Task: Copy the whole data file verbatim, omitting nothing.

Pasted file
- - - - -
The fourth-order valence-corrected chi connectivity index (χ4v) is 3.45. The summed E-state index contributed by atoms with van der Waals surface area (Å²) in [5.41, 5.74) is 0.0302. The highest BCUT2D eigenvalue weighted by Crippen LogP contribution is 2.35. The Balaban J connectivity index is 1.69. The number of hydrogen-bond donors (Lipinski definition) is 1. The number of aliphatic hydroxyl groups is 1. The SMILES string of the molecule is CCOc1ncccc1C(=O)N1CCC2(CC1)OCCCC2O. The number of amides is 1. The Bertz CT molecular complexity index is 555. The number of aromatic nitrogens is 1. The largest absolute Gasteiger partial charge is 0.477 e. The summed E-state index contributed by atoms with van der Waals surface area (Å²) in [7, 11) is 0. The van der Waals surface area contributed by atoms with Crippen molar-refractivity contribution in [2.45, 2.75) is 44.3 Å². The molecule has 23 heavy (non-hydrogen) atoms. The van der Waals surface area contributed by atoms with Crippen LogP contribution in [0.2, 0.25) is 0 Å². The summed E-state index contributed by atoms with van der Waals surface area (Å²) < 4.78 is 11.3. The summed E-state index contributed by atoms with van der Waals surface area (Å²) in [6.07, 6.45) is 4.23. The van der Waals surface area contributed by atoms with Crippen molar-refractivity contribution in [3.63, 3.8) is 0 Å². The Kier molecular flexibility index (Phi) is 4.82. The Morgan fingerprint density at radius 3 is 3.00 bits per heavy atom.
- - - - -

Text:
The fourth-order valence-corrected chi connectivity index (χ4v) is 3.45. The summed E-state index contributed by atoms with van der Waals surface area (Å²) in [5.41, 5.74) is 0.0302. The highest BCUT2D eigenvalue weighted by Crippen LogP contribution is 2.35. The Balaban J connectivity index is 1.69. The number of hydrogen-bond donors (Lipinski definition) is 1. The number of aliphatic hydroxyl groups is 1. The SMILES string of the molecule is CCOc1ncccc1C(=O)N1CCC2(CC1)OCCCC2O. The number of amides is 1. The Bertz CT molecular complexity index is 555. The number of aromatic nitrogens is 1. The largest absolute Gasteiger partial charge is 0.477 e. The summed E-state index contributed by atoms with van der Waals surface area (Å²) in [7, 11) is 0. The van der Waals surface area contributed by atoms with Crippen molar-refractivity contribution in [2.45, 2.75) is 44.3 Å². The molecule has 23 heavy (non-hydrogen) atoms. The van der Waals surface area contributed by atoms with Crippen LogP contribution in [0.2, 0.25) is 0 Å². The summed E-state index contributed by atoms with van der Waals surface area (Å²) < 4.78 is 11.3. The summed E-state index contributed by atoms with van der Waals surface area (Å²) in [6.07, 6.45) is 4.23. The van der Waals surface area contributed by atoms with Crippen molar-refractivity contribution in [3.63, 3.8) is 0 Å². The Kier molecular flexibility index (Phi) is 4.82. The Morgan fingerprint density at radius 3 is 3.00 bits per heavy atom.